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Health survey comes to Umatilla County

The Hermiston Herald - 10/5/2017

The four long, white trailers on the former Umatilla County Fairgrounds might look out of place amid the rubble, but nurses and doctors are hard at work inside. A team from the National Health and Nutrition Survey is in Umatilla County for the next month, conducting interviews and examinations on selected participants from around the county.

The survey team travels to 15 different counties around the United States each year and collects health data. The data are then used to create statistics that the Centers for Disease Control publish about the health of people in the U.S.

In each county the survey team visits, they identify about 450 people to be surveyed. Of those, they hope about 350 will participate.

“With the 15 counties, we’re trying to match the U.S. population,” said study manager Janis Eklund. That means the people they select are picked based on age, race, gender and socioeconomic status — with the hopes that they can find a collection of participants that mirrors the population of the country. However, Eklund said, they select random home addresses and visit those homes, to see if the person living there fits a demographic they need.

Eklund said last week they had identified about 300 people, and they will started examinations Thursday. They will be in Umatilla County until Oct. 31.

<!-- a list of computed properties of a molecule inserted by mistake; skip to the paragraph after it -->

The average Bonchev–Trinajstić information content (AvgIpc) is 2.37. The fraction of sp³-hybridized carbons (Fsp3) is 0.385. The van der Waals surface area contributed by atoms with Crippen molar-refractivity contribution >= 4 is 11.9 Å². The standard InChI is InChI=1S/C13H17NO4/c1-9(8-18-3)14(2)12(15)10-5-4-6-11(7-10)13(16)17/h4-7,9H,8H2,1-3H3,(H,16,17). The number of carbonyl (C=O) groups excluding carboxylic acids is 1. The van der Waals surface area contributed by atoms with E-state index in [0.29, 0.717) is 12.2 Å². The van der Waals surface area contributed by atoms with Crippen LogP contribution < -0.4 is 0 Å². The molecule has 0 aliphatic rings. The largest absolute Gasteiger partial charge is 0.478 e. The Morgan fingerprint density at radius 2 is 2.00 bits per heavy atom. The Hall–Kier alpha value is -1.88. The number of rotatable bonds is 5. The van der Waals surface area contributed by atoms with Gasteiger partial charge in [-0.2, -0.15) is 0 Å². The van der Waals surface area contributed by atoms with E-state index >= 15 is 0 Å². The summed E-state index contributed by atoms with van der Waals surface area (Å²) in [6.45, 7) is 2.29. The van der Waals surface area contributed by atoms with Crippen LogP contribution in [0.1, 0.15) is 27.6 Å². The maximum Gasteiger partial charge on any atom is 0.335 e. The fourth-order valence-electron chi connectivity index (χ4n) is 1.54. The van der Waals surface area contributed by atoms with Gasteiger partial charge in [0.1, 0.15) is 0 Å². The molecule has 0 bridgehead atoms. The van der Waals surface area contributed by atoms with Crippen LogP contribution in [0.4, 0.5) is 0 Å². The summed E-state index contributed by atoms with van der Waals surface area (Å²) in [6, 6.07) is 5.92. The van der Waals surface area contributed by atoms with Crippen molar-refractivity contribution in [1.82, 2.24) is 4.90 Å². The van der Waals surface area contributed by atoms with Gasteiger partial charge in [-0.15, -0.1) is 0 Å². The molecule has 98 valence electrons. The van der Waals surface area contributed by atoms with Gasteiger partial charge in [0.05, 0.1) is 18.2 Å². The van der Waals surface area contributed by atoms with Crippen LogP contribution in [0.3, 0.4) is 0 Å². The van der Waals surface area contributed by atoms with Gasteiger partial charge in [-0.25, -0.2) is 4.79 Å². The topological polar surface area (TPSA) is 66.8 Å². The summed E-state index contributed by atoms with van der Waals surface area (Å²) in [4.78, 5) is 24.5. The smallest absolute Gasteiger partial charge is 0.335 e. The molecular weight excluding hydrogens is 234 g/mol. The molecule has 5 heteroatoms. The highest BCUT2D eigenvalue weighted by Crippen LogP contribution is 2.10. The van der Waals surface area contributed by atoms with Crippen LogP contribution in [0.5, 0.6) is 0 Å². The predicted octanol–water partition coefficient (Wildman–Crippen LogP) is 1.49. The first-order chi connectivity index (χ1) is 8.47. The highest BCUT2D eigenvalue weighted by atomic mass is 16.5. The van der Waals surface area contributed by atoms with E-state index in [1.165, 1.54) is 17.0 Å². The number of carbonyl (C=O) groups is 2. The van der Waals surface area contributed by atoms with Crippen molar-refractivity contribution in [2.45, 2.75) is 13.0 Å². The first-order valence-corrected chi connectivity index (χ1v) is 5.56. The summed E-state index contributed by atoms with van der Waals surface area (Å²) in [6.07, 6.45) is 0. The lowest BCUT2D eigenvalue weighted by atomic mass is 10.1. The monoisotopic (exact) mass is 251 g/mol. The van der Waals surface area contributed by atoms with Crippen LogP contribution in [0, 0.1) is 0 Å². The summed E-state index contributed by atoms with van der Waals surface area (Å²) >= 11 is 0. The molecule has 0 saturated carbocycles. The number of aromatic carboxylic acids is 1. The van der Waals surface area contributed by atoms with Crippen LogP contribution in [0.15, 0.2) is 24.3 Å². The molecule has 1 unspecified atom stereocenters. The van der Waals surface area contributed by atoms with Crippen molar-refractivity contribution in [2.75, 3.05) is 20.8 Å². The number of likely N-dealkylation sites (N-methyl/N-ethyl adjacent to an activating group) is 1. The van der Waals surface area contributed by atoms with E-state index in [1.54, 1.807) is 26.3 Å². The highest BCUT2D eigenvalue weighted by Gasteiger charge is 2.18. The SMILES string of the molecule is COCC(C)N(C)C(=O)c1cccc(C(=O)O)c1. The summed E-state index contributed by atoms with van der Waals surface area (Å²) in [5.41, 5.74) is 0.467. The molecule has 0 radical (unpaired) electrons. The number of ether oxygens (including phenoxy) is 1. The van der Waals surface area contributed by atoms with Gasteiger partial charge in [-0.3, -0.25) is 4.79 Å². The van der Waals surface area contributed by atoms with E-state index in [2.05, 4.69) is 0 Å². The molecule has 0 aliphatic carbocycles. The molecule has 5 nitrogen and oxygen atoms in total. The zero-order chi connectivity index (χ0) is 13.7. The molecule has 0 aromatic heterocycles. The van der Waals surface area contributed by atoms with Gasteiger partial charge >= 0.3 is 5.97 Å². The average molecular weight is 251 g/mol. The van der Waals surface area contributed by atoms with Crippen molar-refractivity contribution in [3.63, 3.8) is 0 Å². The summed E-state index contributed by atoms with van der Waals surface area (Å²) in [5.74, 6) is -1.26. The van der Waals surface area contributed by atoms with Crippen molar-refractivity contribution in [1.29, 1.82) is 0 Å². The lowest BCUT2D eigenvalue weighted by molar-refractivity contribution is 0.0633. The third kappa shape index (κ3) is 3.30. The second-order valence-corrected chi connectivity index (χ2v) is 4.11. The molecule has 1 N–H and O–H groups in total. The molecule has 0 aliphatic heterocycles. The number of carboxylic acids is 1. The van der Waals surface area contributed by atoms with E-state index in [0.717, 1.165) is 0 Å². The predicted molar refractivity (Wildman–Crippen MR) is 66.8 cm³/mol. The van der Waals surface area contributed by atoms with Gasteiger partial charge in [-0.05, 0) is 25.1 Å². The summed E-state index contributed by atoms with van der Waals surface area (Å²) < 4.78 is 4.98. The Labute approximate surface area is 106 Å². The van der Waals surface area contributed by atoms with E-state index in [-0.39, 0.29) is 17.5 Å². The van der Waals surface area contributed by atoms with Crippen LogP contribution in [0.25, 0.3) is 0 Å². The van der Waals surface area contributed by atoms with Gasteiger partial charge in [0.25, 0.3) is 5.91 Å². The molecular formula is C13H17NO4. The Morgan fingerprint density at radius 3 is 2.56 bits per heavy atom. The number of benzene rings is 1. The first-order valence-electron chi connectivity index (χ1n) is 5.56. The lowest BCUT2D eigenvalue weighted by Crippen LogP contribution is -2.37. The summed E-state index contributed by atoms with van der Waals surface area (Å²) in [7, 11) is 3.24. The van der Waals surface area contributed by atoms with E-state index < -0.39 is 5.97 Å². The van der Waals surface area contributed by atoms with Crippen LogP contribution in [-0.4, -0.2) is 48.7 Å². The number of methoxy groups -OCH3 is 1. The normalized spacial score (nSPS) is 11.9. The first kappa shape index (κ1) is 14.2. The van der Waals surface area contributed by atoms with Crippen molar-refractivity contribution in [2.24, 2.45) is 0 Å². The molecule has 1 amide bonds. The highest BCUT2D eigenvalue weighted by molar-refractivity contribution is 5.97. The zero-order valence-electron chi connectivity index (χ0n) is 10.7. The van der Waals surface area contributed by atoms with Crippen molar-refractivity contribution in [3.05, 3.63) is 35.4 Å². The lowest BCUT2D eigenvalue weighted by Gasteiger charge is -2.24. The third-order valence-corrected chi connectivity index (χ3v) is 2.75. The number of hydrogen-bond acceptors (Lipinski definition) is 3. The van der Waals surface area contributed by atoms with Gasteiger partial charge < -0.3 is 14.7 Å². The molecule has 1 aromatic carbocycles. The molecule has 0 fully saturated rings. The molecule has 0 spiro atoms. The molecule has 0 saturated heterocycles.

The examinations this year include dental, dietary, hearing and body mass scans. They also draw blood, and test participants’ blood pressures using both an old and a new machine.

The data they collect is used to study a variety of health trends across the U.S., including anemia, diabetes, cardiovascular diseases, obesity and sexually transmitted diseases.

All the information participants give is confidential, Eklund said.

Eklund said every few years, some of the tests will change based on medical research.

The staff that work for the survey spend much of the year on the road, conducting examinations in different counties.

Rita Washko, a doctor with the survey team, has been traveling with NHANES for about 12 years.

She said it’s been interesting seeing how different the various parts of the United States are, health-wise.

“The biggest difference I’ve seen is the difference in blood pressure control throughout the country,” she said. “There are some regions where it’s much higher.”

Washko would not say specifically where, but she said she has also noticed that in rural areas she tends to see older people that are more physically robust.

Washko said one of the challenges with the survey job is the lack of follow-up.

“Say you have an abnormal CBC (complete blood count). I speak to the person so they understand, and send them off, but I never find out what happens. That’s a big disconnect, and I had to get used to that.”

But she noted that the primary goal of those working for NHANES is to collect data.

“We’re collecting data that affects the entire population.”

Those who participate in the study are compensated $125, plus a transportation fee.

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Contact Jayati Ramakrishnan at 541-564-4534 or jramakrishnan@hermistonherald.com.

 
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